Facebook has created a new way for its users who are blind or have low vision to know more about the photos they encounter. For instance, people using screen readers can identify who are in pictures on Facebook.
Facebook also has new, optional tools to help people better manage their identity using face recognition. Powered by the same technology used to suggest friends you may want to tag in photos or videos, these new features help you find photos of you that you’re not tagged in and help you detect when others might be attempting to use your image as their profile picture.
Matt King, Facebook’s first blind engineer speaking to ABILITY Magazine:
By 1986, while an engineering student in college, my Retinitis Pigmentosa had progressed to the point that I needed to use a screen reader. As soon as I was using assistive technologies, I was tinkering with them and getting to know their developers. While working as an electrical engineer and later as a software developer in IBM’s main frame manufacturing business, I used a lot of my free time to collaborate with the developers of IBM screen reading technologies. In 1998, those relationships led me to my first full-time job as an accessibility professional, working for the IBM CIO to help improve accessibility for IBM employees. Eventually I became a senior technical lead there, and was responsible for accessibility across all of IBM’s web sites and workplace tools.
Today as an accessibility specialist on the accessibility engineering team, I help designers and engineers across the company understand how to build accessibility into the products they are developing. I see facilitating the ability to connect with others for every one of the more than a billion people in the world who have a disability as a powerful catalyst for breaking down all barriers imposed by disability, especially social barriers. So I am very passionate about helping our teams strive for accessibility that makes our products not just technically accessible but equally enjoyable for all people. Enabling that level of accessibility at the scale of billions cannot be achieved by one company operating alone so Facebook has a variety of industry-wide accessibility initiatives. One aspect of that is standards development, and I also lead Facebook’s contributions in that space as a member of working groups in the W3C Web Accessibility Initiative, helping shape standards like WAI-ARIA.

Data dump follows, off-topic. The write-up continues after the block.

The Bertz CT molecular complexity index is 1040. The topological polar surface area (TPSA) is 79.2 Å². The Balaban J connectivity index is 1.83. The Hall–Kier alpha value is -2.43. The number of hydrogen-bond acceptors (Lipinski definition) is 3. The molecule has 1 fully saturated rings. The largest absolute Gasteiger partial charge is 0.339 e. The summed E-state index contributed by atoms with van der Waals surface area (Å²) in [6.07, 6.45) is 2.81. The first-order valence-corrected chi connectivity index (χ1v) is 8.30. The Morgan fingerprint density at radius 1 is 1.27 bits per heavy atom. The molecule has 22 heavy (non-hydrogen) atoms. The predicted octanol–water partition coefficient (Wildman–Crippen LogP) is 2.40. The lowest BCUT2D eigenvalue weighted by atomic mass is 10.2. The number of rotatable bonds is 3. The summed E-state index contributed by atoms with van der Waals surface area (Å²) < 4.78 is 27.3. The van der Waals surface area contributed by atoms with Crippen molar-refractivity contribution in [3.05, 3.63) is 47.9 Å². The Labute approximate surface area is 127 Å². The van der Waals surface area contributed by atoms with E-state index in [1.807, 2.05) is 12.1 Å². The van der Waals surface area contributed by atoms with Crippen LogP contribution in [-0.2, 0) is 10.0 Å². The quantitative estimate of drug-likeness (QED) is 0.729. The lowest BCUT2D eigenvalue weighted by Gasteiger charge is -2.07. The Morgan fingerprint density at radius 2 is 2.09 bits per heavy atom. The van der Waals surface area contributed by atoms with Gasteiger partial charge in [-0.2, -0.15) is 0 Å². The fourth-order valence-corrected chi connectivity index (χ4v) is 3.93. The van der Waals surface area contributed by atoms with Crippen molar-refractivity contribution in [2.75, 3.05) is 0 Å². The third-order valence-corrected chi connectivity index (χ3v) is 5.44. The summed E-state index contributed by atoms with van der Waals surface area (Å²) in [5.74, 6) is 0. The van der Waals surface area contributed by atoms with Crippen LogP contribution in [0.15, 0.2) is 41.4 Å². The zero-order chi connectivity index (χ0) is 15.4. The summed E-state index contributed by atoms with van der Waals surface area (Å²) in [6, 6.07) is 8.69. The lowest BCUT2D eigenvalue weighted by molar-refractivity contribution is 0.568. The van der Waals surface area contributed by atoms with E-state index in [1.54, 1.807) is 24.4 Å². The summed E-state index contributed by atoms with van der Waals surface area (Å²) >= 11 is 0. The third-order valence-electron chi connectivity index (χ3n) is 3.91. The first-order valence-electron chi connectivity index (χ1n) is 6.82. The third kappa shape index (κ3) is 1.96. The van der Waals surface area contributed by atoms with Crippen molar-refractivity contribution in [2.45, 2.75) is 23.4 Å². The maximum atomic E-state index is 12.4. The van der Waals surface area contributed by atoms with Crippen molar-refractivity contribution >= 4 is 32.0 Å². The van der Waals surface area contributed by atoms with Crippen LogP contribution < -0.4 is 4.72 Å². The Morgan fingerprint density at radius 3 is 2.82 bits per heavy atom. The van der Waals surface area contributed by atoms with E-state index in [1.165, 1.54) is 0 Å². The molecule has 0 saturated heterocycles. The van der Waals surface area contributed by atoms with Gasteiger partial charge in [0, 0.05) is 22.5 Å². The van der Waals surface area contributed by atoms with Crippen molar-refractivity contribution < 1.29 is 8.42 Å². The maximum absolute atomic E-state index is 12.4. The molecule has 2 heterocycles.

Tapping the potential of AI to describe photos and other forms of visual communication is unlocking access to such forms of communication for people who are blind and visually impaired. We are still in the early days so there is still a lot of room for improvement. For example, this announcement that Facebook’s automatic alt text, which provides photo descriptions to screen reader users, will now include names of friends who are in a photo is another major step toward providing people who are blind with equal access to information.
Disability can be isolating. And connections with others who have overcome disability is often one of the more significant determinants of success for people with disabilities. By building products that give people equal access to information and help them make beneficial connections, we can build a society that is healthier because all people can participate and everyone feels they matter. This is a fundamental aspect of Facebook’s mission to give people the power to build community and bring the world closer together.